This is a lot different than the reality of startups, where early employees are involved in a little bit of everything – from the high-level strategic decisions to refilling the company Peapod order.
The point is, even if they aren’t computer science majors, more 20-something men than women choose to begin their careers at startups because their educational backgrounds and entry-level experiences encourage it.
It’s About a Lack of Perspective
We’re in a bubble. Not that kind of bubble, but I mean a bubble when it comes to our perspectives on founding teams.
Apparently, women don’t care about tech as much as men. And actually, that’s ok. It’s even ok if they care more about makeup and fashion, and it’s ok if they pursue an education in either one. A cultural change needs to happen where entrepreneurship and tech are presented as options for pursuing a career in the field you’re passionate about. Facebook COO Sheryl Sandberg recently told marketers at the recent ANA convention to “put a little Facebook in everything you do.” We should put a little startup in everything we study. This point is admittedly utopian, but it’d be pretty cool if the next online marketplace for cosmetics came from a founder who knows that industry and customers. It’d be nice if there was an actual healthcare or insurance professional on the founding team of Cake Health - regardless of whether that person is a man, woman, gay person, Latino, Jewish… you get the point.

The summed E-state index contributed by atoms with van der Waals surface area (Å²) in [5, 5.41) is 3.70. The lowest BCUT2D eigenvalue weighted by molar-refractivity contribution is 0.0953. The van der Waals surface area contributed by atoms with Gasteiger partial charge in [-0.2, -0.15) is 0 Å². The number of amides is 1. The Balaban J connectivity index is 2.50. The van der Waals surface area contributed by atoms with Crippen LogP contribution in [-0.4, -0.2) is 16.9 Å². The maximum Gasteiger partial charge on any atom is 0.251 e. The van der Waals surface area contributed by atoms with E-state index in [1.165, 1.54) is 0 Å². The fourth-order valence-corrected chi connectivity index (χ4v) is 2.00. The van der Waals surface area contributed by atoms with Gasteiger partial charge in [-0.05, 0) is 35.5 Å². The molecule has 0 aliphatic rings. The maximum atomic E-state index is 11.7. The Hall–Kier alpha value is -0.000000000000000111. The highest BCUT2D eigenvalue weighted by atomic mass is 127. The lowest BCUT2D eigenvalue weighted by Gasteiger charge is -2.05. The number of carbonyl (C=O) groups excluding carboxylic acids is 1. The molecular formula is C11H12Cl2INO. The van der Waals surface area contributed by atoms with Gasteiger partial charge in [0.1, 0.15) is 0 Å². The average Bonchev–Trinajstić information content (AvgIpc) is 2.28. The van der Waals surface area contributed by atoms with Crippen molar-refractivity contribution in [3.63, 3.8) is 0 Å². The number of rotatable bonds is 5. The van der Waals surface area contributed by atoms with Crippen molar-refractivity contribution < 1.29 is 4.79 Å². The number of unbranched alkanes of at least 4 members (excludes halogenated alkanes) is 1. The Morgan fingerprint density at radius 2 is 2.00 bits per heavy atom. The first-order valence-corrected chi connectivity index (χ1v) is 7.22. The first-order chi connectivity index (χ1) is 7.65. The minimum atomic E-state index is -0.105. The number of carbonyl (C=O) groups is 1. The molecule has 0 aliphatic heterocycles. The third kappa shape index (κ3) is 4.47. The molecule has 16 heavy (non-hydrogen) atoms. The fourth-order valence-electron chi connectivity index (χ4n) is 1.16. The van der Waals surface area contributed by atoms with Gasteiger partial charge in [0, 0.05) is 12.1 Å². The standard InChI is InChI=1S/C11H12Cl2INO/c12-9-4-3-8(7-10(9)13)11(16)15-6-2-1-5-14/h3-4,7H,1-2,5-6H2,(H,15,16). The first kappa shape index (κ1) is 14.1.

We should focus less on female founders and more on female consumers, as well as other untapped and growing markets. If we do that, female founders and founders with different backgrounds will come. A venture fund or grant focused on healthcare startups or fashion startups, or an incubator along the same vein could be solutions. Those, plus more entrepreneurial, problem-solving and technology-focused experiences for all high school students would be great.